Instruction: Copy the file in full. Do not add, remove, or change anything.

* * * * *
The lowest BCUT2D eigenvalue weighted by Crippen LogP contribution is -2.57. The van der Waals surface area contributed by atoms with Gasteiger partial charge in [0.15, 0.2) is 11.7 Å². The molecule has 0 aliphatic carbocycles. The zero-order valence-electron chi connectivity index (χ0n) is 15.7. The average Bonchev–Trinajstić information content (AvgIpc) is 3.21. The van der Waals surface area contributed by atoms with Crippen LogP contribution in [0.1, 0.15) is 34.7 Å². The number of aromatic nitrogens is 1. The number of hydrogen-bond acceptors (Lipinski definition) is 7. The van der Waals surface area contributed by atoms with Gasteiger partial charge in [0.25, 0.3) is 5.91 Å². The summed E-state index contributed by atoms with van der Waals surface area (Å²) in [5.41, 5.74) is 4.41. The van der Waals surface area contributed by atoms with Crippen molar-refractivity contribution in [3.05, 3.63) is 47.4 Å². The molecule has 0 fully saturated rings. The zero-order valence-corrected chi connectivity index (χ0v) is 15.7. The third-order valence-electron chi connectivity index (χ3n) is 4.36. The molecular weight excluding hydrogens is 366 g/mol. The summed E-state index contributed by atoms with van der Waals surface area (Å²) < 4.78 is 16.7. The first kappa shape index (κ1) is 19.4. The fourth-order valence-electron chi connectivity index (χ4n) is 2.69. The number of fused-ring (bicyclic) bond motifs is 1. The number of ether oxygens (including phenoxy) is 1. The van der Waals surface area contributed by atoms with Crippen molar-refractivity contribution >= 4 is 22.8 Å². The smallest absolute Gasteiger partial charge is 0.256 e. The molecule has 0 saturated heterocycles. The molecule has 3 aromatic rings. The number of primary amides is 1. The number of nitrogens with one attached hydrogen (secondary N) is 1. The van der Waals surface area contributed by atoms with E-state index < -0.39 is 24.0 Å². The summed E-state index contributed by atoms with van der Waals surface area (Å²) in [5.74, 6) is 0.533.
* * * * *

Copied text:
The lowest BCUT2D eigenvalue weighted by Crippen LogP contribution is -2.57. The van der Waals surface area contributed by atoms with Gasteiger partial charge in [0.15, 0.2) is 11.7 Å². The molecule has 0 aliphatic carbocycles. The zero-order valence-electron chi connectivity index (χ0n) is 15.7. The average Bonchev–Trinajstić information content (AvgIpc) is 3.21. The van der Waals surface area contributed by atoms with Crippen LogP contribution in [0.1, 0.15) is 34.7 Å². The number of aromatic nitrogens is 1. The number of hydrogen-bond acceptors (Lipinski definition) is 7. The van der Waals surface area contributed by atoms with Gasteiger partial charge in [0.25, 0.3) is 5.91 Å². The summed E-state index contributed by atoms with van der Waals surface area (Å²) in [5.41, 5.74) is 4.41. The van der Waals surface area contributed by atoms with Crippen molar-refractivity contribution in [3.05, 3.63) is 47.4 Å². The molecule has 0 fully saturated rings. The zero-order valence-corrected chi connectivity index (χ0v) is 15.7. The third-order valence-electron chi connectivity index (χ3n) is 4.36. The molecular weight excluding hydrogens is 366 g/mol. The summed E-state index contributed by atoms with van der Waals surface area (Å²) < 4.78 is 16.7. The first kappa shape index (κ1) is 19.4. The fourth-order valence-electron chi connectivity index (χ4n) is 2.69. The number of fused-ring (bicyclic) bond motifs is 1. The number of ether oxygens (including phenoxy) is 1. The van der Waals surface area contributed by atoms with Crippen molar-refractivity contribution >= 4 is 22.8 Å². The smallest absolute Gasteiger partial charge is 0.256 e. The molecule has 0 saturated heterocycles. The molecule has 3 aromatic rings. The number of primary amides is 1. The number of nitrogens with one attached hydrogen (secondary N) is 1. The van der Waals surface area contributed by atoms with E-state index < -0.39 is 24.0 Å². The summed E-state index contributed by atoms with van der Waals surface area (Å²) in [5.74, 6) is 0.533.